All Items : Antiques : Regional Art : Asian : Southeast Asian : Lacquer : Pre 1910 item #882005 (stock #63-13)
Silk Road Gallery
SOLD
This very large lacquer tray from the Shan minority people in northeast Burma has four different patterns of basketry weaving showing through the rich persimmon-colored lacquer. Called byat, such handmade trays, used for serving food, were time-consuming to produce. Following the weaving process, each of the many successive applications of lacquer required several days of drying, then burnishing before the next coat of lacquer was applied. Tin trays were replacing these handmade ones a number o...
All Items : Antiques : Regional Art : Asian : Chinese : Folk Art : Pre 1900 item #876853 (stock #58-78)
Silk Road Gallery
SOLD
A late 19th century Chinese box made for storing small teacups, this piece is an example of an everyday utilitarian object with design and workmanship that stands the test of time. The box is constructed of shaped wood staves fitted together in barrel fashion and secured top and bottom with brass bands. The lid is in two parts, with the back half affixed and the front half removable so that the stacked cups were secure but easily taken out of the container. The box is lacquered in dark red and t...
All Items : Antiques : Regional Art : Asian : Southeast Asian : Lacquer : Pre 1900 item #1244658 (stock #39-32)
Silk Road Gallery
$395.00
From late 19th century Burma, this parabaik, or book, is made of thick cardboard-like paper folded accordion-style with front and back covers of gilded relief lacquer. The paper was made from the inner bark of the mulberry tree that was boiled for a day until soft, then pounded and spread on fabric that was stretched across a frame. The frame was repeatedly dipped in water and drained, then dried in the sun, spread with glue and chalk powder, and finally, polished with seeds. The thick paper ...
All Items : Antiques : Regional Art : Asian : Southeast Asian : Lacquer : Pre 1900 item #268585 (stock #57-71)
Silk Road Gallery
$365.00
With its lovely chu-pan foliage design, this 19th century cosmetic (bi-it) box shows the Burmese skill at fine lacquer work. The maker's name is prominently displayed on the lid in a banner carried aloft by a lively nat (spirit). Called a bi-it, the container was used to hold sandalwood powder, which was mixed with water to form a paste applied by Burmese women to their face as a skin refiner and sunscreen. Made by layering many coats of lacquer over a base of thin wood and coiled bamboo strips,...
All Items : Antiques : Regional Art : Asian : Southeast Asian : Lacquer : Pre 1920 item #854196 (stock #10-68)
Silk Road Gallery
$390.00
This large lacquered early 20th century bowl from the Shan people, who live primarily in eastern parts of Burma and across the border in western and northern areas of Thailand, is called a “kwet” and was used to serve huge quantities of rice. It is made of split bamboo basketry supported by six sturdy ribs that curve down to end in six low feet. The basic bamboo construction is coated inside and out with layers of black lacquer overlaid with layers of red lacquer. The basketry shows through ...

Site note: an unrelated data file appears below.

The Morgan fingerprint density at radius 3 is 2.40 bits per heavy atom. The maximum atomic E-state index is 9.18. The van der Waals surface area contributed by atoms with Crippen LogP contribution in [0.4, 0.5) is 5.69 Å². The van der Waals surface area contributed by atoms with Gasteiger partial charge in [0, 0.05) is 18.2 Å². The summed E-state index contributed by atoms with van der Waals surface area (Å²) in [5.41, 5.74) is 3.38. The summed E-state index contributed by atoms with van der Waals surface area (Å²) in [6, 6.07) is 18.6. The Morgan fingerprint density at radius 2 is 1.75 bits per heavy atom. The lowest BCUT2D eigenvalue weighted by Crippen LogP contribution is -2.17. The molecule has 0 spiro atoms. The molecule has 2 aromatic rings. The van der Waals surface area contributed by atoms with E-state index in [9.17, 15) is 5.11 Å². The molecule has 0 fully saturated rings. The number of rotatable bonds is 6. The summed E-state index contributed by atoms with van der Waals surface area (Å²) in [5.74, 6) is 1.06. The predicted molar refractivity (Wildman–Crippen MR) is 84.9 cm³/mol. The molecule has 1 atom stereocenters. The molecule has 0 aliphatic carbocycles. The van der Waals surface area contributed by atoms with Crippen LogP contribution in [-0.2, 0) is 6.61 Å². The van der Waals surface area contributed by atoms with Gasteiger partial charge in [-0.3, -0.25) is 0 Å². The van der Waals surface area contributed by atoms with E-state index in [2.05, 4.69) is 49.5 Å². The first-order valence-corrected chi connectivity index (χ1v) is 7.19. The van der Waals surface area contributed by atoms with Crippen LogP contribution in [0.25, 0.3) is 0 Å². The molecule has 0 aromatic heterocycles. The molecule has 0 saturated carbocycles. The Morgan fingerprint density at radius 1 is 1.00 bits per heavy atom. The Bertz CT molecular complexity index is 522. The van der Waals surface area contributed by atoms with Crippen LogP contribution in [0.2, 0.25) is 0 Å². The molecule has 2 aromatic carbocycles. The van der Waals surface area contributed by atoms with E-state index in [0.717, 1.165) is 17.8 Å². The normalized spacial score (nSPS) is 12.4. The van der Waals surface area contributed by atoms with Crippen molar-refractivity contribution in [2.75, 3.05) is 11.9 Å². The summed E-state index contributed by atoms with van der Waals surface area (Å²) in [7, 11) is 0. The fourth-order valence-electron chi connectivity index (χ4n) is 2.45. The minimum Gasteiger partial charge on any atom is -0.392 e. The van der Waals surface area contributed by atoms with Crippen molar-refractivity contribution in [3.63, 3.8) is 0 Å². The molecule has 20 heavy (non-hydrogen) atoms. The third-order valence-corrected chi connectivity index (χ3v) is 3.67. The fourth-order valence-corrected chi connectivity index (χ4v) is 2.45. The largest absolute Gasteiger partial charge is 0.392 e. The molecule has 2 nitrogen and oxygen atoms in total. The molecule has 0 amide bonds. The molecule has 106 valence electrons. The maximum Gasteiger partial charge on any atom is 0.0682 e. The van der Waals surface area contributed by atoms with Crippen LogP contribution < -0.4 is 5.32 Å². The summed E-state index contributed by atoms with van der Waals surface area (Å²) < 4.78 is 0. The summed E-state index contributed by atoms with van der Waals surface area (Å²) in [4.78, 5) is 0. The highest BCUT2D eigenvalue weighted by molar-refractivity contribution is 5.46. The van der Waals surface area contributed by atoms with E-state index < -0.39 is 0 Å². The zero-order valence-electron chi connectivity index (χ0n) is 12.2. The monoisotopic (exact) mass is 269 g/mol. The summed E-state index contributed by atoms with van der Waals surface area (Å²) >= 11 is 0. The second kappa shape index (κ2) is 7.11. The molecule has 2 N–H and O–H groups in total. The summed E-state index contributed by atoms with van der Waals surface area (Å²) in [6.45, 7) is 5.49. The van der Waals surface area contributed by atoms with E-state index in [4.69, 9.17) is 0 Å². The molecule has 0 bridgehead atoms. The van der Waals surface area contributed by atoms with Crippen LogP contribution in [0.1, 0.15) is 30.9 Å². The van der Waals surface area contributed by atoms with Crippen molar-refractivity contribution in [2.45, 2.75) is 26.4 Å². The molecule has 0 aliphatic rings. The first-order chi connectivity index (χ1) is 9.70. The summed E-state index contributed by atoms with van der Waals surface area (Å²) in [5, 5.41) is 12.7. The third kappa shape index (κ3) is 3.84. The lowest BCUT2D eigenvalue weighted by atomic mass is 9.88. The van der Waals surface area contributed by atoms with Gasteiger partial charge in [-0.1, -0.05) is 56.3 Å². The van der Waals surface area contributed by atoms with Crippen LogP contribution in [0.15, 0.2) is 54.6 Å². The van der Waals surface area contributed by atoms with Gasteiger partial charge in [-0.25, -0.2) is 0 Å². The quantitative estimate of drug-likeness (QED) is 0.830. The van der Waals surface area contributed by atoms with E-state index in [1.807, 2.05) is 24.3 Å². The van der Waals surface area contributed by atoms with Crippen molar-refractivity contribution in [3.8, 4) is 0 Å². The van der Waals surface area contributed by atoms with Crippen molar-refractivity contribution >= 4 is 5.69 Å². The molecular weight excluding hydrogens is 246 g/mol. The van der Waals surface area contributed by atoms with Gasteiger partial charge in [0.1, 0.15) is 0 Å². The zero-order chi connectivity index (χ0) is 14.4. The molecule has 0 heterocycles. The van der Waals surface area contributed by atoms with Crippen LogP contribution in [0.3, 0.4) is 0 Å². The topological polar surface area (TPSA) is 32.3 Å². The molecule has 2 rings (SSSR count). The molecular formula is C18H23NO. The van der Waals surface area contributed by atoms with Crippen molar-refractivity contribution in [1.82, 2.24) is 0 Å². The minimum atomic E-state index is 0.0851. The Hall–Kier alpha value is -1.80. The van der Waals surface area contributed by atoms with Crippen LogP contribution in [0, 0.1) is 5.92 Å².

All Items : Antiques : Regional Art : Asian : Southeast Asian : Lacquer : Pre 1900 item #261283 (stock #57-66)
Silk Road Gallery
$175.00
The lid of this 19th century Burmese lacquer traveler's box is incised with a charming scene of two figures, separated by a tree, each of them with one hand raised in a farewell wave. Made by layering many coats of lacquer over a base constructed of fine strips of coiled bamboo, Burmese lacquerware is light and durable. The design on this box is hand drawn using a method called yun-incising. Lines were incised through the top coats of black lacquer to reveal the persimmon-colored lacquer underne...
All Items : Antiques : Regional Art : Asian : Southeast Asian : Lacquer : Pre 1900 item #896352 (stock #63-23)
Silk Road Gallery
$695.00
An offering stand, or “kalat,” used by the Intha people who live in the villages around Inle Lake in one of the Shan states in northeastern Burma, is from the late 19th century. A similar though more recent piece in the British Museum is pictured in “Visions from the Golden Land: Burma and the Art of Lacquer,” by Isaacs and Blurton, British Museum Press, p. 163. Kalat stands such as this were used by families in much the same manner as the tall, spired hsun-ok to carry offerings of food ...
All Items : Antiques : Regional Art : Asian : Southeast Asian : Lacquer : Pre 1920 item #687835 (stock #64-37)
Silk Road Gallery
$1,200.00
Finely modeled scenes from the "Jataka," stories of important events in the life of the Buddha, cover the lid and three sides of this "sadaik," or manuscript chest, from a Burmese monastery. (See similar chests in an article in "Arts of Asia" magazine, May-June 2013 issue, page 82, by Sylvia Fraser-Lu, with detailed information on Jataka stories depicted on manuscript chests.) The lid on this chest shows two scenes especially revered in Burma: The first is a compelling representation of the Budd...
All Items : Antiques : Regional Art : Pre 1837 VR item #839958 (stock #10-81)
Silk Road Gallery
SOLD
An unusually large early to mid-19th century Shan hsun-ok from Burma, this piece has a diameter of 19 inches and stands 32 inches high. Full size offering bowls with the distinctive hsun-ok silhouette generally are about 13 to 15 inches in diameter. This one is a masterpiece of balance with the ten identifying Shan raised rings around the lid echoed with 10 raised rings around base. The carvings on the spire, punctuated by a large ball, complement the substantial circumference of the piece. Its...